Posts Tagged ‘COPD’

ROI and 12 More Rewards from Stratifying High-Risk, High-Cost Patients

May 21st, 2015 by Patricia Donovan

Health risk stratification—for example, grouping diabetics in a single physician practice or drilling down to an ACO’s subset of medication non-adherent diabetics with elevated HbA1cs—followed by risk-appropriate interventions can significantly enhance a healthcare organization’s clinical and financial outlook.

For 9.4 percent of respondents to HIN’s 2014 Health Risk Stratification Survey, risk stratification resulted in program ROI of between 3:1 and 4:1, while 6.3 said return on investment was greater than 5:1.

Stratification and targeted interventions also generated a healthy drop in healthcare cost, nursing home stays, ER utilization and time off work while boosting quality ratings, patient engagement levels and care plan adherence.

Survey respondents further quantified successes achieved from health risk stratification in their own words:

  • “„„Decreased readmissions and decreased skilled nursing facility (SNF) utilization.”
  • “Improved treat-to-target for diabetes, blood pressure, and depression care.”
  • “Reduction in readmissions by 20+ percent.”
  • “Reducing heart failure, pneumonia, acute myocardial infarction (AMI) and chronic obstructive pulmonary disorder (COPD) Medicare readmissions.”
  • “Patient compliance to care plan.”
  • “Patient health outcomes, quality of life, and satisfaction with services.”
  • “Member satisfaction.”
  • “More referrals to patient-centered medical homes and fair retention with limited resources.”
  • “Decreased primary care-sensitive ED visits and increased quality metrics.”
  • “One-on-one interaction w/members to promote behavior change.”
  • “A reduction of costs in the range of 6 to 8 percent of target spend.”
  • “Lower readmission rates for those patients on AIM 2.0 program with home health and more compliance with meds. We meet with FQHCs every other month and discuss issues and case management.”

Source: 2014 Healthcare Benchmarks: Stratifying High-Risk Patients

http://hin.3dcartstores.com/2014-Healthcare-Benchmarks-Stratifying-High-Risk-Patients_p_4963.html

2014 Healthcare Benchmarks: Stratifying High-Risk Patients captures the tools and practices employed by dozens of organizations in this prerequisite for care management and jumping-off point for population health improvement — data analytics that will ultimately enhance quality ratings and improve reimbursement in the industry’s value-focused climate.

6 Health Plan Trends in Remote Patient Monitoring

February 12th, 2015 by Patricia Donovan

CHF and COPD are the health conditions most frequently targeted by health plan remote monitoring programs.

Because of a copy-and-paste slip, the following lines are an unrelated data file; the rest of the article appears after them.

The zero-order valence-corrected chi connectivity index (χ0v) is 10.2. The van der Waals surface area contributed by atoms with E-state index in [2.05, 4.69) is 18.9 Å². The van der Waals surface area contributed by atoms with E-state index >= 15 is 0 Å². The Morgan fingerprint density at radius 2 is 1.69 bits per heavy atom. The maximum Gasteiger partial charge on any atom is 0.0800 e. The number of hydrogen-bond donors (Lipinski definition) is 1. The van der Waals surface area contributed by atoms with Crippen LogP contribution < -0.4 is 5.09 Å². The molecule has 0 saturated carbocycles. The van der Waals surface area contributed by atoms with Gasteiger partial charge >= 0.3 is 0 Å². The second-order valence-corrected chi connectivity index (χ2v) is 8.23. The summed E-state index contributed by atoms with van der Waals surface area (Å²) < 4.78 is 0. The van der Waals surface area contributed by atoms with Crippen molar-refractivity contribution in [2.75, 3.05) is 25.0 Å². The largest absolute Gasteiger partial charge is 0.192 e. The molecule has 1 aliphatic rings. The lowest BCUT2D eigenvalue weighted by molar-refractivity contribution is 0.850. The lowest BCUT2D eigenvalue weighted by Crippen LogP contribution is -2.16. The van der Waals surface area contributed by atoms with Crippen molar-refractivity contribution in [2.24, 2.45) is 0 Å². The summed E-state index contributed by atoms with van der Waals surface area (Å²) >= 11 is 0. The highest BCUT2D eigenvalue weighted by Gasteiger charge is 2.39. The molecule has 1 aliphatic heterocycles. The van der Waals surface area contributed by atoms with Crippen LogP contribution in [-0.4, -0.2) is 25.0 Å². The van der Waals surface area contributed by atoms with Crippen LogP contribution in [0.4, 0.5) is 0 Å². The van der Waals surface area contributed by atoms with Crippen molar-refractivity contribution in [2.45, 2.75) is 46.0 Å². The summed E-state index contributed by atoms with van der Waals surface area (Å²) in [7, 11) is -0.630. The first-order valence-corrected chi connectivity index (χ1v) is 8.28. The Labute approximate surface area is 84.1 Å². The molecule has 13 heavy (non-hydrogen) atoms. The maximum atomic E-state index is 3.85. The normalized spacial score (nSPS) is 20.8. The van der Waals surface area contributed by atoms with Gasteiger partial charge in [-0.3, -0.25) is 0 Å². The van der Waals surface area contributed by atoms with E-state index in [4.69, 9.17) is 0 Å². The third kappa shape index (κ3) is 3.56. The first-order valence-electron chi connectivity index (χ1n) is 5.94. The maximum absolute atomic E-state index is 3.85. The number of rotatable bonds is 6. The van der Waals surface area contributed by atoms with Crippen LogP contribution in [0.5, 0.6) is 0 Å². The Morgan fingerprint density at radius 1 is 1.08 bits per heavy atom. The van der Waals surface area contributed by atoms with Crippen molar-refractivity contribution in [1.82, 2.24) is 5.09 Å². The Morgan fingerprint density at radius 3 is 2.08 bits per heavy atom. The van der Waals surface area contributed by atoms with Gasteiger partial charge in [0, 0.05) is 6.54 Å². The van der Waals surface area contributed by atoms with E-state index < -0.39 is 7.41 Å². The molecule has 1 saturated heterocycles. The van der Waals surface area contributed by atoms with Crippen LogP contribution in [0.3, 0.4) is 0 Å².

Frequent emergency room users, individuals with chronic comorbidities and members recently discharged from the hospital are the populations most often monitored remotely by health plans, according to 2014 market data.

Payors comprised 16 percent of respondents to the Healthcare Intelligence Network’s 2014 survey on remote patient monitoring.

The survey identified the following payor trends in remote care management:

  • Forty percent of health plans said they had a remote monitoring program in place, versus a high of 64 percent for case management and a low of 24 percent for hospital/health systems.
  • Health plans principally rely on case management assessments to identify remote monitoring candidates (80 percent) a fraction more than case management organizations themselves (78 percent). They were also most likely to depend upon direct member/patient referrals—a high of 44 percent versus a low of 0 percent for health plans and a median of 25 percent for hospital/health systems.
  • Health plans were most likely to monitor frequent hospital/ER utilizers remotely (100 percent) versus a low of 55 percent for case management and a median of 75 percent for hospital/health systems. They were also most likely to monitor those patients recently discharged (80 percent) versus a low of 44 percent for case management and a median of 50 percent for hospital/health systems.
  • Of the top five chronic diseases monitored by remote technologies (CHF, COPD, asthma, hypertension, and stroke), health plans were most likely to monitor CHF (100 percent versus a low of 25 percent for hospital/health systems and a median of 89 percent for case management); COPD (100 percent versus a low of 50 percent for hospital/health systems and a median of 67 percent for case management); and asthma (80 percent versus a low of 44 percent for case management and a median of 50 percent for hospital/health systems.
  • In terms of payor challenges associated with remote monitoring, patient education was a strong concern (60 percent) versus a low of 25 percent for hospitals/health systems and a median of 56 percent for case management, as was reliability of self-reported data (60 percent) versus a low of 25 percent for hospitals/health systems and a median of 44 percent for case management.
  • Across the board, all three sectors (100 percent) said telephonic case management was key to remote monitoring.

Source: 2014 Healthcare Benchmarks: Remote Patient Monitoring